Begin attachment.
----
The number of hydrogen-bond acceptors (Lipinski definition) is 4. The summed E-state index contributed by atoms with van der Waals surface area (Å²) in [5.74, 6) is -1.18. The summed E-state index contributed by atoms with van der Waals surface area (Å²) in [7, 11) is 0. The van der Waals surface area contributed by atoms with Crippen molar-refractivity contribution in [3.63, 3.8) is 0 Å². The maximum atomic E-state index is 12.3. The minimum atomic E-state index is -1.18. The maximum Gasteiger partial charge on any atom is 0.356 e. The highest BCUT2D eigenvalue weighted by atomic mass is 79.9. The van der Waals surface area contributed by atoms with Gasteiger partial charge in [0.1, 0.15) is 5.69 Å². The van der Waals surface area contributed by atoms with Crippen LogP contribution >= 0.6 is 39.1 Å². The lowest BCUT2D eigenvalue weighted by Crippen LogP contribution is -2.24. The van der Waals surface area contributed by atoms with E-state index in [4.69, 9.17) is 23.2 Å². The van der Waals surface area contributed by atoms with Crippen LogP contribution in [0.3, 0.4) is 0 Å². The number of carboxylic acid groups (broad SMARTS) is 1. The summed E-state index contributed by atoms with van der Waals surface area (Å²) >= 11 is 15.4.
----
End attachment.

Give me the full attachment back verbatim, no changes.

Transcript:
The number of hydrogen-bond acceptors (Lipinski definition) is 4. The summed E-state index contributed by atoms with van der Waals surface area (Å²) in [5.74, 6) is -1.18. The summed E-state index contributed by atoms with van der Waals surface area (Å²) in [7, 11) is 0. The van der Waals surface area contributed by atoms with Crippen molar-refractivity contribution in [3.63, 3.8) is 0 Å². The maximum atomic E-state index is 12.3. The minimum atomic E-state index is -1.18. The maximum Gasteiger partial charge on any atom is 0.356 e. The highest BCUT2D eigenvalue weighted by atomic mass is 79.9. The van der Waals surface area contributed by atoms with Gasteiger partial charge in [0.1, 0.15) is 5.69 Å². The van der Waals surface area contributed by atoms with Crippen LogP contribution >= 0.6 is 39.1 Å². The lowest BCUT2D eigenvalue weighted by Crippen LogP contribution is -2.24. The van der Waals surface area contributed by atoms with E-state index in [4.69, 9.17) is 23.2 Å². The van der Waals surface area contributed by atoms with Crippen LogP contribution in [0.3, 0.4) is 0 Å². The number of carboxylic acid groups (broad SMARTS) is 1. The summed E-state index contributed by atoms with van der Waals surface area (Å²) >= 11 is 15.4.